The American In Dahomey show opened at the Shaftesbury Theatre in London in May 1903 and had considerable fame – members performed for King Edward VII at Buckingham Palace in June, and the show toured Britain into May 1904 after redecoration at the theatre closed the London show after Christmas 1903. This success of the “coloured company of 100” attracted black Londoners, who met up in the nearby pubs. On 3 September 1903 another group of black men went into one of those pubs – and were refused service. Some newspapers reported on this: “A Colour Line in London?” (Westminster Gazette, 9 September 1903), “The Coloured Man’s Complaint” (Daily News, 9 September), and “Racial Question in the West End” (Weekly Dispatch, 13 September).
Magistrate George Lewis Denman had presided over the police court, Marlborough Street since 1890 and had considerable experience. It was his legal opinion that was sought by the “coloured man of gentlemanly appearance” who “speaking in a cultured manner” told Denman “that he and some friends had been refused refreshment by a publican simply because of their colour” and they wanted to know “if people with a licence were bound to serve us”. Having looked up the licencing act, the gentleman had “found that a man could be refused on account of bad character or disorderly behaviour”. Denman said he could not force a publican to supply anyone other than food or refreshment as a traveller. The chap persisted: “I merely wish to know what is the status of coloured men in the heart of the British Empire”, adding “So we have no rights in the heart of the Empire” to which Denman said “You have the same rights as others”. Told that the publican was serving whites, Denman added “You cannot have greater rights than others”.
Another reporter based at Denman’s court checked further, and the Westminster Gazette noted “that the incident, while not isolated, must not be taken to indicate that the colour prejudice which is so acute in America is to become established here”. The “educated man” was W. E. B. Du Bois (graduate of Berlin and Harvard universities), and “well known at the American embassy”. The pub “has for some time been frequented by a number of undesirable nigger loafers who have been attracted to the neighbourhood by the presence of the coloured theatrical company now appearing at the Shaftesbury Theatre. Their presence is particularly obnoxious to the members of that company”. The pub manager said they had been getting “more rowdy every day” and he was “obliged to refuse them. Things got so bad (there was a free fight among them here the other morning) that I made up my mind not to serve them at all. It had nothing to do with their colour. It’s just that they won’t behave themselves”. He did not know “if the gentleman who complained at Marlborough-street was refused here. I only know that I gave orders after the row we had the other day that no more niggers were to be served at this house”. The reporter checked in other pubs to find “a number of publicans were adopting the same attitude. ‘We have had so much trouble with them,’ said one, ‘that we have stopped serving them. And the best dressed amongst them are the worst'”.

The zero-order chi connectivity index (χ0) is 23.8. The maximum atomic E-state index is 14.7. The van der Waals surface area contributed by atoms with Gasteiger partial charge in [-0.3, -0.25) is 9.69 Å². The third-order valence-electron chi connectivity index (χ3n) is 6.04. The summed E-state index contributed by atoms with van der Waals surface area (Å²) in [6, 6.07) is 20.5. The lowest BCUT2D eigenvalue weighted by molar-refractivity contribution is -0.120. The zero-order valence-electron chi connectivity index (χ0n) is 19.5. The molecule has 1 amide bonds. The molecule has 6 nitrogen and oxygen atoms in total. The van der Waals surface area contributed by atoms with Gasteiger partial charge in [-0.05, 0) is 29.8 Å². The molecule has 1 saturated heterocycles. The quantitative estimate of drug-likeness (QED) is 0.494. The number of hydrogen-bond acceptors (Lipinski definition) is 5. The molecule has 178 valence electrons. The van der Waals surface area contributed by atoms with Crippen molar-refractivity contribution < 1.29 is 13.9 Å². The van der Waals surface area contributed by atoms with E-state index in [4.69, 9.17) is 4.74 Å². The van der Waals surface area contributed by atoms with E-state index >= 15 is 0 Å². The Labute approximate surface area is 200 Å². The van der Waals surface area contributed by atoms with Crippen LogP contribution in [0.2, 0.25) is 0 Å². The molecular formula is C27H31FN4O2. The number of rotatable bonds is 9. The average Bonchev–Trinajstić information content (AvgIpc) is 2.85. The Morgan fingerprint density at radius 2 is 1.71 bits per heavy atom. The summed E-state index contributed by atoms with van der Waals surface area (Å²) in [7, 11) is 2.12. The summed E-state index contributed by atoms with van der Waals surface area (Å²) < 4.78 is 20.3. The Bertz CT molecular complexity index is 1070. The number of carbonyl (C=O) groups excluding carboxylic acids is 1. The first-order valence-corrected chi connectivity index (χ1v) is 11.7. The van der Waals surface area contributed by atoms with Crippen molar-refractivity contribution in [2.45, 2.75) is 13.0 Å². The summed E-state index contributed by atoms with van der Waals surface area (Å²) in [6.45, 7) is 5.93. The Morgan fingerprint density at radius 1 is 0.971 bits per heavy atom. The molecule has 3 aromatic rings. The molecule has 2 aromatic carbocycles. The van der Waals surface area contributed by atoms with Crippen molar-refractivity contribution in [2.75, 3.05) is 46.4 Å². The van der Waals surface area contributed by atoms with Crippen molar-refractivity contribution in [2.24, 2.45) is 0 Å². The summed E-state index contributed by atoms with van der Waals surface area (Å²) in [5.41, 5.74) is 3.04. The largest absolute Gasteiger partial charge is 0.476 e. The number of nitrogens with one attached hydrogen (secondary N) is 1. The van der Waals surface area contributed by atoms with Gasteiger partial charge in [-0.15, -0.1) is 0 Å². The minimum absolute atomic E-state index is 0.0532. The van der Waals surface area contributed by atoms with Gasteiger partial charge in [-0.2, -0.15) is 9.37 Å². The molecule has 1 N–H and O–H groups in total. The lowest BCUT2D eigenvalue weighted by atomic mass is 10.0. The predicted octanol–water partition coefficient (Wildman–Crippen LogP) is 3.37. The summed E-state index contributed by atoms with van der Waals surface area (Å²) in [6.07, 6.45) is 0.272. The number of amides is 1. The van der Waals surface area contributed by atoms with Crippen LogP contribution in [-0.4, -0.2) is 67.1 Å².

The Westminster Gazette’s editor wrote “On the facts as they stand at present there seems nothing to be said for the publican and everything for the ‘black man'”.
Magistrate Denman had attempted to answer the questions, citing the case of Lady Harberton who, wearing “rational dress” and riding her bicycle, stopped at the Hautboy pub in Ockham, Surrey in October 1898 for refreshment and was refused although a genuine traveller. The fit and fighting feminist lost that case but Denman was not aware that, as she had been offered refreshment out of public view — a woman in trousers (called “bloomers” or rational dress) was inflammatory in 1898 (and in 1903) — the pub’s landlady had behaved within the law.
In 1923 Royal Academy of Music graduate Edmund Jenkins (born South Carolina), Georgia-born tenor Roland Hayes, the recently-qualified Dr Harry Leekam from Trinidad, and others were refused service in a London restaurant. Jenkins sketched out a letter saying “In my eight years in London I have never been attacked in this manner before, simply on account of the fact that when I go out I generally choose places of decidedly first-class character such as the Criterion”.
By going into a pub in central London on 3 September 1903 a group of black gentlemen were faced with decisions based on ethnicity — not on class, wealth, or clothing. It was a colour bar — and it was at the heart of the British Empire.
W. E. B. Du Bois died in Ghana in 1963, having attended the once-Gold Coast’s independence celebrations in 1960 (independent in 1957, Du Bois was refused a passport by the U.S. government and had not attended then) and obtaining permanent refuge there in 1961. The people noted as “some friends” have not been identified, but composer Samuel Coleridge-Taylor who was Du Bois’s friend, was surely too well known not to have been identified and named. Dr John Alcindor as a medical practitioner (he was an 1899 graduate of Edinburgh University) would not have given his name for professional reasons. Perhaps, like the draft letter by Jenkins, surviving documents will enable this story to be fleshed out. The identity of the boisterous “loafers” may never be uncovered.
The details were first published in Jeffrey Green, “The Coloured Man’s Complaint”, New Community (London), Vol 9, Nos 1-2 (Autumn/Winter 1983), pp 175-178.
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